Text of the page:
Recently, there has been much debate about the effects of Marijuana. Many people claim that it has positive effects on people who are in pain. According to an article in Time Magazine, no one has ever died from Marijuana overdose, as it would take a 160lbs person 900 joints before reaching a lethal dose. Marijuana is classified as a Psychedelic, because it "produces dramatic alterations in perception, mood and thought." Although not lethal, there are tales of the numerous side effects of usage, such as addiction, stupidity and cancer. So if Marijuana can be potentially harmful to healthy people, is it really beneficial for sick people?
Joycelyn Elders, MD, former US Surgeon General, wrote the following in a Mar. 26, 2004 article titled "Myths About Medical Marijuana," published in the Providence Journal:
"The evidence is overwhelming that marijuana can relieve certain types of pain, nausea, vomiting and other symptoms caused by such illnesses as multiple sclerosis, cancer and AIDS -- or by the harsh drugs sometimes used to treat them. And it can do so with remarkable safety. Indeed, marijuana is less toxic than many of the drugs that physicians prescribe every day."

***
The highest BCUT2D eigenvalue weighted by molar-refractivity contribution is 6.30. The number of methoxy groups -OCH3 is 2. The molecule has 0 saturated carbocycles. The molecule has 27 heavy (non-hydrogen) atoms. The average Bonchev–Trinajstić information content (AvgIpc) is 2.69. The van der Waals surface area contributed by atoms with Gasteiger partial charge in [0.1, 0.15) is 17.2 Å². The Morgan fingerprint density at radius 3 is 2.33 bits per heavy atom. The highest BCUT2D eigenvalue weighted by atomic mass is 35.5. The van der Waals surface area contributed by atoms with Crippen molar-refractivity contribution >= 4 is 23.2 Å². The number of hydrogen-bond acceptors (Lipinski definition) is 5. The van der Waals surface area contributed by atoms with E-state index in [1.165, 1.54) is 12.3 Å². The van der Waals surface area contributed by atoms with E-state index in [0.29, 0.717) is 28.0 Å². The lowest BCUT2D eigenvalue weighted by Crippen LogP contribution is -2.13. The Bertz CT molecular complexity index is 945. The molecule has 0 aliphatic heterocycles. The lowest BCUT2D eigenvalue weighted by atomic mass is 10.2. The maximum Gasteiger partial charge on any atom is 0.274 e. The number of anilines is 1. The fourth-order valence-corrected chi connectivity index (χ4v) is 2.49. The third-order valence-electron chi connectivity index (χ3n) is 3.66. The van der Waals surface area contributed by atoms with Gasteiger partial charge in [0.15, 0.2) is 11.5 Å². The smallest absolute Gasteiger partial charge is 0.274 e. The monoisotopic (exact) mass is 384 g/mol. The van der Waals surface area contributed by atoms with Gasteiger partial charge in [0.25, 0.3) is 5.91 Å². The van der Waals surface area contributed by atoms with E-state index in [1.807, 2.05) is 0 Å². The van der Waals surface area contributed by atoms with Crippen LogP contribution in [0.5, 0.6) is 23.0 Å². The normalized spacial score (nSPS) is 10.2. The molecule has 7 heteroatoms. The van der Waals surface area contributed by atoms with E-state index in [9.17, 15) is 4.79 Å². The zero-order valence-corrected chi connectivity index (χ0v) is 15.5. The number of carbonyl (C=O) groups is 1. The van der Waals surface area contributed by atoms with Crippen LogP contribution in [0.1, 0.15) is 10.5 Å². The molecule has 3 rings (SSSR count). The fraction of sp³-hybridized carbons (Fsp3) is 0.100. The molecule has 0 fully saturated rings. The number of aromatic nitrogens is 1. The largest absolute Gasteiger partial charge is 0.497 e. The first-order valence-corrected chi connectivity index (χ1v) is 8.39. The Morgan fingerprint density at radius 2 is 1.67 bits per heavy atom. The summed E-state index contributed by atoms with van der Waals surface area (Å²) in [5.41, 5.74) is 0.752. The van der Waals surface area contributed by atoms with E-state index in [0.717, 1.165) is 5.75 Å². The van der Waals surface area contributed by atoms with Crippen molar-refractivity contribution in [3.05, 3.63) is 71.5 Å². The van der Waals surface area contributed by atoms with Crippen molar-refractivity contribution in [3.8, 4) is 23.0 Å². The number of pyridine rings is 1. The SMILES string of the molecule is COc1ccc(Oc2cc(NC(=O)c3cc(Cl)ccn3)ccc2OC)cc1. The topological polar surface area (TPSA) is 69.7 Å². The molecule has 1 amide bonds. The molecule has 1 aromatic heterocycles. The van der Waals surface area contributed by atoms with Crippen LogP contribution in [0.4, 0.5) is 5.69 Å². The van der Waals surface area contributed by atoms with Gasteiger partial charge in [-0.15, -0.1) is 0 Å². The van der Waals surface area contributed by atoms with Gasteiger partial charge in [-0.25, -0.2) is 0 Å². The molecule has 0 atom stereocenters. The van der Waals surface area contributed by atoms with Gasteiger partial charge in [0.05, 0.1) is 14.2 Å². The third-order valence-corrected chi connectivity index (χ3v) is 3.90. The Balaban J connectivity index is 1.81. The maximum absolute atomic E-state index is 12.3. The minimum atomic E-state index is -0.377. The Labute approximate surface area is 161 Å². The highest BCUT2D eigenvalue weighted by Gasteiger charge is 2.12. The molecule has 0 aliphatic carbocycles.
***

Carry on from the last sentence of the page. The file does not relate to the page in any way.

What Joycelyn Elders said can be summarized as what the pro-Marijuana legalization parties think in general. However in this, they exhibit cases of confirmation bias, choosing to ignore all the potential side effects of marijuana and pushing for legalization. The problem with the swift push for legalization is that there still is not enough evidence to support the claim that Marijuana is "good for you." So while marijuana might indeed help with pain, the theory that medical marijuana is good for you is still not fully backed up by facts.